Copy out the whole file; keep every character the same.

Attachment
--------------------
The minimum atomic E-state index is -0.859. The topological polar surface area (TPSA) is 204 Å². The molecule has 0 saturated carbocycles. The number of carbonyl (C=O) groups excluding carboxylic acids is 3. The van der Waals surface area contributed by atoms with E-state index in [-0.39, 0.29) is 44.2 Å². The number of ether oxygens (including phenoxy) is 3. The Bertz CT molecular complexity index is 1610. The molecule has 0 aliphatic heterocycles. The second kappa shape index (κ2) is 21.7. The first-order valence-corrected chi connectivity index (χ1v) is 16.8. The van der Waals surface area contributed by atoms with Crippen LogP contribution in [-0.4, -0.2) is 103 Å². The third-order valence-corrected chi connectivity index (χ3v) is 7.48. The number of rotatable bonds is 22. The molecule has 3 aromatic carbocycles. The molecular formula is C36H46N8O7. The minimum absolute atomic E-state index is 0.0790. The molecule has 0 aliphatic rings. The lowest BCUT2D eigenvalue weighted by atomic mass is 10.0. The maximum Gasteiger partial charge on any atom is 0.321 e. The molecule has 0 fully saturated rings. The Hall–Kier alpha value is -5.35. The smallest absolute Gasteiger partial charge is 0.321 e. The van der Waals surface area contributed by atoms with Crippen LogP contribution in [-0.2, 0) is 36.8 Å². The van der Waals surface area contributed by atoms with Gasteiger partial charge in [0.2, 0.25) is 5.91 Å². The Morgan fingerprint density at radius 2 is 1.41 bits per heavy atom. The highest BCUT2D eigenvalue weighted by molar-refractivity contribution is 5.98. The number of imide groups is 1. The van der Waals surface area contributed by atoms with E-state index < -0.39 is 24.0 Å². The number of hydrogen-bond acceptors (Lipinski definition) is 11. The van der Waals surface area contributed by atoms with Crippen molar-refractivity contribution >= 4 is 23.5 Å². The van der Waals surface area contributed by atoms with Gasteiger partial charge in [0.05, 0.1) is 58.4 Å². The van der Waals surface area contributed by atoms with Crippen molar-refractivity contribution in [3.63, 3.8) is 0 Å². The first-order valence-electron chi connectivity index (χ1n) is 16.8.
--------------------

The minimum atomic E-state index is -0.859. The topological polar surface area (TPSA) is 204 Å². The molecule has 0 saturated carbocycles. The number of carbonyl (C=O) groups excluding carboxylic acids is 3. The van der Waals surface area contributed by atoms with E-state index in [-0.39, 0.29) is 44.2 Å². The number of ether oxygens (including phenoxy) is 3. The Bertz CT molecular complexity index is 1610. The molecule has 0 aliphatic heterocycles. The second kappa shape index (κ2) is 21.7. The first-order valence-corrected chi connectivity index (χ1v) is 16.8. The van der Waals surface area contributed by atoms with Crippen LogP contribution in [-0.4, -0.2) is 103 Å². The third-order valence-corrected chi connectivity index (χ3v) is 7.48. The number of rotatable bonds is 22. The molecule has 3 aromatic carbocycles. The molecular formula is C36H46N8O7. The minimum absolute atomic E-state index is 0.0790. The molecule has 0 aliphatic rings. The lowest BCUT2D eigenvalue weighted by atomic mass is 10.0. The maximum Gasteiger partial charge on any atom is 0.321 e. The molecule has 0 fully saturated rings. The Hall–Kier alpha value is -5.35. The smallest absolute Gasteiger partial charge is 0.321 e. The van der Waals surface area contributed by atoms with Crippen LogP contribution in [-0.2, 0) is 36.8 Å². The van der Waals surface area contributed by atoms with Gasteiger partial charge in [0.2, 0.25) is 5.91 Å². The Morgan fingerprint density at radius 2 is 1.41 bits per heavy atom. The highest BCUT2D eigenvalue weighted by molar-refractivity contribution is 5.98. The number of imide groups is 1. The van der Waals surface area contributed by atoms with E-state index < -0.39 is 24.0 Å². The number of hydrogen-bond acceptors (Lipinski definition) is 11. The van der Waals surface area contributed by atoms with Crippen molar-refractivity contribution >= 4 is 23.5 Å². The van der Waals surface area contributed by atoms with Gasteiger partial charge in [0.05, 0.1) is 58.4 Å². The van der Waals surface area contributed by atoms with Crippen molar-refractivity contribution in [3.63, 3.8) is 0 Å². The first-order valence-electron chi connectivity index (χ1n) is 16.8.